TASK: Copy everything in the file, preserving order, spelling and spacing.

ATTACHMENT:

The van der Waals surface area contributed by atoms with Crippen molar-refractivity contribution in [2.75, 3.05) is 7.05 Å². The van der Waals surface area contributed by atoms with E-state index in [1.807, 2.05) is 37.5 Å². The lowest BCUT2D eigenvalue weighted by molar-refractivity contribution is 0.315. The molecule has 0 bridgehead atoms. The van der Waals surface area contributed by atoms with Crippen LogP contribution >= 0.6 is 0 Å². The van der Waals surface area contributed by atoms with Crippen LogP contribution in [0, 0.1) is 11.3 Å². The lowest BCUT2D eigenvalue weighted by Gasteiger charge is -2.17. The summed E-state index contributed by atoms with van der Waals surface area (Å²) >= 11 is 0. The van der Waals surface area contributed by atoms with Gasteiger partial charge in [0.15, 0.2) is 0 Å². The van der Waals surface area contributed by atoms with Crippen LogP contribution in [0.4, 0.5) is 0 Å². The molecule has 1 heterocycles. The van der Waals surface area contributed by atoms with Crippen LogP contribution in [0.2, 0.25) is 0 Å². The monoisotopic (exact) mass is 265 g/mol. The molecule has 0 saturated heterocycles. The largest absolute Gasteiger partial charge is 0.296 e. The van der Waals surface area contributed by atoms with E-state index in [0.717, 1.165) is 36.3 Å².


The van der Waals surface area contributed by atoms with Crippen molar-refractivity contribution in [2.75, 3.05) is 7.05 Å². The van der Waals surface area contributed by atoms with E-state index in [1.807, 2.05) is 37.5 Å². The lowest BCUT2D eigenvalue weighted by molar-refractivity contribution is 0.315. The molecule has 0 bridgehead atoms. The van der Waals surface area contributed by atoms with Crippen LogP contribution >= 0.6 is 0 Å². The van der Waals surface area contributed by atoms with Crippen LogP contribution in [0, 0.1) is 11.3 Å². The lowest BCUT2D eigenvalue weighted by Gasteiger charge is -2.17. The summed E-state index contributed by atoms with van der Waals surface area (Å²) >= 11 is 0. The van der Waals surface area contributed by atoms with Gasteiger partial charge in [0.15, 0.2) is 0 Å². The van der Waals surface area contributed by atoms with Crippen LogP contribution in [0.4, 0.5) is 0 Å². The molecule has 1 heterocycles. The van der Waals surface area contributed by atoms with Crippen LogP contribution in [0.2, 0.25) is 0 Å². The monoisotopic (exact) mass is 265 g/mol. The molecule has 0 saturated heterocycles. The largest absolute Gasteiger partial charge is 0.296 e. The van der Waals surface area contributed by atoms with E-state index in [0.717, 1.165) is 36.3 Å².